H.pylori infection may mimic coeliac serology and morphology.


ESPGHAN 52. Annual Meeting, 5 - 08 Haziran 2019, sa.1


 Objectives and Study: Moderately elevated coeliac antibodies have been described in various

pathologies without any evidence of celiac disease (CD). Additionally, duodenal intraepithelial

lymphocytosis with a normal villous architecture (Marsh I lesion) is a relative common finding in

duodenal biopsies. The differential diagnosis includes bacterial overgrowth, NSAID injury in addition to

CD. H.pylori, which is the most common gastric pathogen, has been reported to induce morphological

changes in the duodenum ranging from intraepithelial lymphocytosis to crypt hyperplasia, as it is the

case in CD. Thus, the diagnosis of CD in the presence of H.pylori gastritis might be challenging. To

our knowledge, H.pylori associated coeliac seropositivity has not been considered before. In this

study, we analysed patients who underwent endoscopy because of a positive celiac serology, and

found to have concurrent H.pylori infection

 Methods: The endoscopy database were reviewed for the patients who underwent an endoscopy

because of elevated celiac serology, and 10 patients having concurrent H.pylori infection were

compiled. The demographic features, clinical manifestations, serologic tests and histopathology

records were reviewed. The histological features of gastritis were evaluated according to the modified

Sydney classification system. Duodenal histopathology was evaluated according the Marsh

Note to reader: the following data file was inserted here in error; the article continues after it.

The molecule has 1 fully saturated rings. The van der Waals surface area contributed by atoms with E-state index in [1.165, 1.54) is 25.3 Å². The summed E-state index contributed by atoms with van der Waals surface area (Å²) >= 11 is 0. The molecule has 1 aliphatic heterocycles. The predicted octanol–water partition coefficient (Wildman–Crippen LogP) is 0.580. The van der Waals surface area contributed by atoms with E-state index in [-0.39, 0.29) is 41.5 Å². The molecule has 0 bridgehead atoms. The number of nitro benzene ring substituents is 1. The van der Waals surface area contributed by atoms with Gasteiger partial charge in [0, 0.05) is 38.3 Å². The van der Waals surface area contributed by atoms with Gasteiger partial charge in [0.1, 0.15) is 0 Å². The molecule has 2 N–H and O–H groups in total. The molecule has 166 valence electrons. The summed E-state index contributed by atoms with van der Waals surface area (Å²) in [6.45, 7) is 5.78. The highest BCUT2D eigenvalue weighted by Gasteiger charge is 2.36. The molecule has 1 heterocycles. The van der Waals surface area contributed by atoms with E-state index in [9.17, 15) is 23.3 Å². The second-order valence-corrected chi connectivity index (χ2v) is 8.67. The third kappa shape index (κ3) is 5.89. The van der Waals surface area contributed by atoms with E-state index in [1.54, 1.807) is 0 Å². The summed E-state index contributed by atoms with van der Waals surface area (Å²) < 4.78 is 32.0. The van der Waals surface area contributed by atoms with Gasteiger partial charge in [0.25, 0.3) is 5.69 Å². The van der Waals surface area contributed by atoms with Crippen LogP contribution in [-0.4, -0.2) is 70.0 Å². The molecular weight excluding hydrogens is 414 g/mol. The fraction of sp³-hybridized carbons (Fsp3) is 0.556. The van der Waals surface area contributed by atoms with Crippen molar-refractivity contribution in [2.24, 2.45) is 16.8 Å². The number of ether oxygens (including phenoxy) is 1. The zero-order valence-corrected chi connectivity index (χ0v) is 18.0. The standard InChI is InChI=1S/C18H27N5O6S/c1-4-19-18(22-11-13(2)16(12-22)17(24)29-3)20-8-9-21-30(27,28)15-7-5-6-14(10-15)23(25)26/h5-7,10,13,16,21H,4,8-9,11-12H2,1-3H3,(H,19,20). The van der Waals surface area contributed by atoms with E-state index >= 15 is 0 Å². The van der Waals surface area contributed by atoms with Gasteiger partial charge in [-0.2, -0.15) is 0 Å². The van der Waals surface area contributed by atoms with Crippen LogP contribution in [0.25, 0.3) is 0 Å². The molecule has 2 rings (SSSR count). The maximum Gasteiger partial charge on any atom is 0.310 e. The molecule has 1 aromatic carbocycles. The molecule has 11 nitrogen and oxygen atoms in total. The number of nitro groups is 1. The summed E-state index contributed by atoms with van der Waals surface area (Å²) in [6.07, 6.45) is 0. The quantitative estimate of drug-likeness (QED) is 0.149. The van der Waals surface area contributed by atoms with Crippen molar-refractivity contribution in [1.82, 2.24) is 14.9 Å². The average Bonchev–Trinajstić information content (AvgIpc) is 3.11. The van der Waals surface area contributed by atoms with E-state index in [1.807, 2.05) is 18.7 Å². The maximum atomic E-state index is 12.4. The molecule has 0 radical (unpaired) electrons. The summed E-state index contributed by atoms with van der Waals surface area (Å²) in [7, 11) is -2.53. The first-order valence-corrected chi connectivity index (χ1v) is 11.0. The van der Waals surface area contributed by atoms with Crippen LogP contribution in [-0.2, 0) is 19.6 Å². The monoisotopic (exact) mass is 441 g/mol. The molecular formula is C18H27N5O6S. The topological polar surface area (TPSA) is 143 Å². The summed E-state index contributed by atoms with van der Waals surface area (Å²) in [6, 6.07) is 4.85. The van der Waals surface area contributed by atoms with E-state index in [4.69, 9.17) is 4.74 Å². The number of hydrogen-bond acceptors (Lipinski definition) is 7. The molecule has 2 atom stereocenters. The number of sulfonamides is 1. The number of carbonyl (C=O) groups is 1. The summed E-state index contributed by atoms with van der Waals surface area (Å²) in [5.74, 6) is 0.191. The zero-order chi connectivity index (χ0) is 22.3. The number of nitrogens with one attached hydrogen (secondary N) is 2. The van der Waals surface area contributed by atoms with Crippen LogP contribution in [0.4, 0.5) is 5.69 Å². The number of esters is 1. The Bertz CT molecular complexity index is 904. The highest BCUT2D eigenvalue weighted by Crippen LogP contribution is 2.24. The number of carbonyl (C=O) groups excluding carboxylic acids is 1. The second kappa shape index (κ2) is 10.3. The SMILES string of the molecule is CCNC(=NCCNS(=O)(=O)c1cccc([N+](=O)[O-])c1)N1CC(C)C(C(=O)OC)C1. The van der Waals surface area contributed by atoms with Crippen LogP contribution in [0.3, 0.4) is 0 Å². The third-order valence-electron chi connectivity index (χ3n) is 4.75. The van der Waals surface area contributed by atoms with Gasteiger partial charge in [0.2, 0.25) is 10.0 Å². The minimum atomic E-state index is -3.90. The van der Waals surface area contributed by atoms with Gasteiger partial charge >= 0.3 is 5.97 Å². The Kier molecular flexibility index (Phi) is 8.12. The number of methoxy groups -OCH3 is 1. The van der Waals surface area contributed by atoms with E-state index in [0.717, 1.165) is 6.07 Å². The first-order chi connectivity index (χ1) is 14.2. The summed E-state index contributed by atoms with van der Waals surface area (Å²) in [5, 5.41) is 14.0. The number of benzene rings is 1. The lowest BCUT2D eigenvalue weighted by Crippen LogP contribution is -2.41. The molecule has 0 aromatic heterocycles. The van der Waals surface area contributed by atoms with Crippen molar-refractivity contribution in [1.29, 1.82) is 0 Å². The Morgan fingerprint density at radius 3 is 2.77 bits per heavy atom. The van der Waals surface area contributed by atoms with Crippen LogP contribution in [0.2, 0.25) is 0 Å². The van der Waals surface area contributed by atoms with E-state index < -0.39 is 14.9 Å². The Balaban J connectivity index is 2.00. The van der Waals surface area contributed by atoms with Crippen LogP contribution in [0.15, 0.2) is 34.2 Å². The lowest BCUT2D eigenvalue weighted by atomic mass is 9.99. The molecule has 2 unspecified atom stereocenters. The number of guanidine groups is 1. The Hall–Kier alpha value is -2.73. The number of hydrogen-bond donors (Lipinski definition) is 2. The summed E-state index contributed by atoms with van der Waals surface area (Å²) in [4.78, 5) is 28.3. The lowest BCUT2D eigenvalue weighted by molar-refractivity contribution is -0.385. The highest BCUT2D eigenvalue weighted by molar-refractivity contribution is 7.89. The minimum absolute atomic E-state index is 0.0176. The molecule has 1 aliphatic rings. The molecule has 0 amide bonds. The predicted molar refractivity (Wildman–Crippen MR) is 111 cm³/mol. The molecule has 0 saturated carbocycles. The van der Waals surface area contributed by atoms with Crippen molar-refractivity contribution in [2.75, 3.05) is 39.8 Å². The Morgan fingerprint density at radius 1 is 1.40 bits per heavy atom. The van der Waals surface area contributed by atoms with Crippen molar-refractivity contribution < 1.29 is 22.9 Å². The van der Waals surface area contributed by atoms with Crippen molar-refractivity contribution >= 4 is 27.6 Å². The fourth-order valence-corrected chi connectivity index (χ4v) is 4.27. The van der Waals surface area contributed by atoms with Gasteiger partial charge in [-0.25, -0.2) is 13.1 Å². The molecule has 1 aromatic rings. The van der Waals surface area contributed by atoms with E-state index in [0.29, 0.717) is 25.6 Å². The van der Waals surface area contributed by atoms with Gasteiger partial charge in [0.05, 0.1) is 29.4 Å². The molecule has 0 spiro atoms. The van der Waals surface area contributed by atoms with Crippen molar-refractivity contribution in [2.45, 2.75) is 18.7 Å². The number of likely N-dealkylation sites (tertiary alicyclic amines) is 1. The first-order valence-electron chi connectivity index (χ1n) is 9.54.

Results: The mean age was 8.3 ± 3.8 years and 8 of the patients were female. Of 10 patients 5 were

asymptomatic, and identified while routine screening for CD (2 type 1 DM, 1 Down syndrome, 1 Turner

syndrome and 1 hypothyroidism). All of the patients were anti-tTG positive and 3 out of 10 were also

positive for anti-EMA. Anti-tTG IgA level was higher than 5 times of the upper limit of normal in 5

patients, one of whom had concomitant anti-EMA positivity as well. Seven out of 10 patients had no

mucosal changes indicative of CD, One of the remaining 3 patients solely had intraepithelial

lymphocytosis that is consistent with Marsh 1, other 2 patients had partial villous atrophy in the distal

duodenum, and classified as Marsh 3A. All of the patients had H.pylori associative gastritis without any

sign of mucosal atrophy or intestinal metaplasia. All of the patients, infected with H.pylori received

eradication, thereafter checked for the serum anti-tTG IgA, and serum tTG titers decreased in all

patients, and 3 patients with positive EMA converted into negative as well. Two patients who had

Marsh 3A histopathology were evaluated by a repeat endoscopy, and mucosal recovery was detected

in both of them.

 Conclusion: Moderately elevated serum anti-tTG has been described in several autoimmune

diseases and infections (giardiasis). The association between H.pylori infection and elevated celiac

serology has not been reported before. Our results suggest that H.pylori infection may be related to

false positive celiac serology in individuals who have a predisposition to celiac disease. Given to the

fact that the prevalence of both H.pylori infection and celiac disease is high in some geographical

areas, a positive celiac serology should be carefully interpreted in the presence of an H.pylori